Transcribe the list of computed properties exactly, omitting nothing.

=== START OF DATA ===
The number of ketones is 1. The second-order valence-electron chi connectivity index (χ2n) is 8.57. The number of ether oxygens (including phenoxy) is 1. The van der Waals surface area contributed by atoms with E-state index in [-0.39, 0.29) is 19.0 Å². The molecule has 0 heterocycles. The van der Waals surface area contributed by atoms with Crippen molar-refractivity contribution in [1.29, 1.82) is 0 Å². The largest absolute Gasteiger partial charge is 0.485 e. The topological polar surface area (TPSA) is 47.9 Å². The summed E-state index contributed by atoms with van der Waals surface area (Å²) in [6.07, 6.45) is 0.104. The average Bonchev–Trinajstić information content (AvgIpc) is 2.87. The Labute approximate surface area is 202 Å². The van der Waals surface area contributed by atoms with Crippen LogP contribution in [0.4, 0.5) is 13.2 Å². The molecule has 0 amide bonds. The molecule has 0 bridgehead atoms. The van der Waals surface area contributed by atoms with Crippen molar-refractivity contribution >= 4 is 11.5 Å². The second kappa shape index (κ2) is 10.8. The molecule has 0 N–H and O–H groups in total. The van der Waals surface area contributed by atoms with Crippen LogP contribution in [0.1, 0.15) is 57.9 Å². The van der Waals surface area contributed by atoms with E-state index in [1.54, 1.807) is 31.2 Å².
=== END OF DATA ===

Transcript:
The number of ketones is 1. The second-order valence-electron chi connectivity index (χ2n) is 8.57. The number of ether oxygens (including phenoxy) is 1. The van der Waals surface area contributed by atoms with E-state index in [-0.39, 0.29) is 19.0 Å². The molecule has 0 heterocycles. The van der Waals surface area contributed by atoms with Crippen molar-refractivity contribution in [1.29, 1.82) is 0 Å². The largest absolute Gasteiger partial charge is 0.485 e. The topological polar surface area (TPSA) is 47.9 Å². The summed E-state index contributed by atoms with van der Waals surface area (Å²) in [6.07, 6.45) is 0.104. The average Bonchev–Trinajstić information content (AvgIpc) is 2.87. The Labute approximate surface area is 202 Å². The van der Waals surface area contributed by atoms with Crippen LogP contribution in [0.4, 0.5) is 13.2 Å². The molecule has 0 amide bonds. The molecule has 0 bridgehead atoms. The van der Waals surface area contributed by atoms with Crippen molar-refractivity contribution >= 4 is 11.5 Å². The second kappa shape index (κ2) is 10.8. The molecule has 0 N–H and O–H groups in total. The van der Waals surface area contributed by atoms with Crippen LogP contribution in [0.1, 0.15) is 57.9 Å². The van der Waals surface area contributed by atoms with E-state index in [1.54, 1.807) is 31.2 Å².